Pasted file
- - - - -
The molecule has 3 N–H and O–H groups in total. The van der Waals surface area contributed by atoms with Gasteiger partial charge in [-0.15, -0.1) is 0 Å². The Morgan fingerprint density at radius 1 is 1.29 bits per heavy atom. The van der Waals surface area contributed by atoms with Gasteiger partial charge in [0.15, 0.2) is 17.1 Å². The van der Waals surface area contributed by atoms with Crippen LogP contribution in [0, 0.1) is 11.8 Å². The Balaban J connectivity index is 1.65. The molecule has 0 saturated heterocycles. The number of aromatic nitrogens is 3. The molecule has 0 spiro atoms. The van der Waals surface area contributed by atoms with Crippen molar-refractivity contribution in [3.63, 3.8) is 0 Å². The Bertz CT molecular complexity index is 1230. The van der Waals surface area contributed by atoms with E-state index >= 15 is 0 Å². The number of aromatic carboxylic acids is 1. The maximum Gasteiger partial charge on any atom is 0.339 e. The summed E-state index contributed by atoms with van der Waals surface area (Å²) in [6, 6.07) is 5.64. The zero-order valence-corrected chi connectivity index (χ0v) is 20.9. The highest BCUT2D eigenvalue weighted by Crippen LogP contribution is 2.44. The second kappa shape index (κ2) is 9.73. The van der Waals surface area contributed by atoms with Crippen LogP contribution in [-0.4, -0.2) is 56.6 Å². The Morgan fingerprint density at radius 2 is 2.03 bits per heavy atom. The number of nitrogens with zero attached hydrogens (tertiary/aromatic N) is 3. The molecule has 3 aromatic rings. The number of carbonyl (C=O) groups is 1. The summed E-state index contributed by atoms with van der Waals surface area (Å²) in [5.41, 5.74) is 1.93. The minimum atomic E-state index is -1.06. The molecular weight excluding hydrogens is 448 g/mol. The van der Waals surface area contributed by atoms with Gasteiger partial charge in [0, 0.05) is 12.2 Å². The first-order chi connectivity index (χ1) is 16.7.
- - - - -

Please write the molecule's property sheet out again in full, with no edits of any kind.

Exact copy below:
The molecule has 3 N–H and O–H groups in total. The van der Waals surface area contributed by atoms with Gasteiger partial charge in [-0.15, -0.1) is 0 Å². The Morgan fingerprint density at radius 1 is 1.29 bits per heavy atom. The van der Waals surface area contributed by atoms with Gasteiger partial charge in [0.15, 0.2) is 17.1 Å². The van der Waals surface area contributed by atoms with Crippen LogP contribution in [0, 0.1) is 11.8 Å². The Balaban J connectivity index is 1.65. The molecule has 0 saturated heterocycles. The number of aromatic nitrogens is 3. The molecule has 0 spiro atoms. The van der Waals surface area contributed by atoms with Crippen molar-refractivity contribution in [3.63, 3.8) is 0 Å². The Bertz CT molecular complexity index is 1230. The van der Waals surface area contributed by atoms with E-state index >= 15 is 0 Å². The number of aromatic carboxylic acids is 1. The maximum Gasteiger partial charge on any atom is 0.339 e. The summed E-state index contributed by atoms with van der Waals surface area (Å²) in [6, 6.07) is 5.64. The zero-order valence-corrected chi connectivity index (χ0v) is 20.9. The highest BCUT2D eigenvalue weighted by Crippen LogP contribution is 2.44. The second kappa shape index (κ2) is 9.73. The van der Waals surface area contributed by atoms with Crippen LogP contribution in [-0.4, -0.2) is 56.6 Å². The Morgan fingerprint density at radius 2 is 2.03 bits per heavy atom. The number of nitrogens with zero attached hydrogens (tertiary/aromatic N) is 3. The molecule has 3 aromatic rings. The number of carbonyl (C=O) groups is 1. The summed E-state index contributed by atoms with van der Waals surface area (Å²) in [5.41, 5.74) is 1.93. The minimum atomic E-state index is -1.06. The molecular weight excluding hydrogens is 448 g/mol. The van der Waals surface area contributed by atoms with Gasteiger partial charge in [0, 0.05) is 12.2 Å². The first-order chi connectivity index (χ1) is 16.7.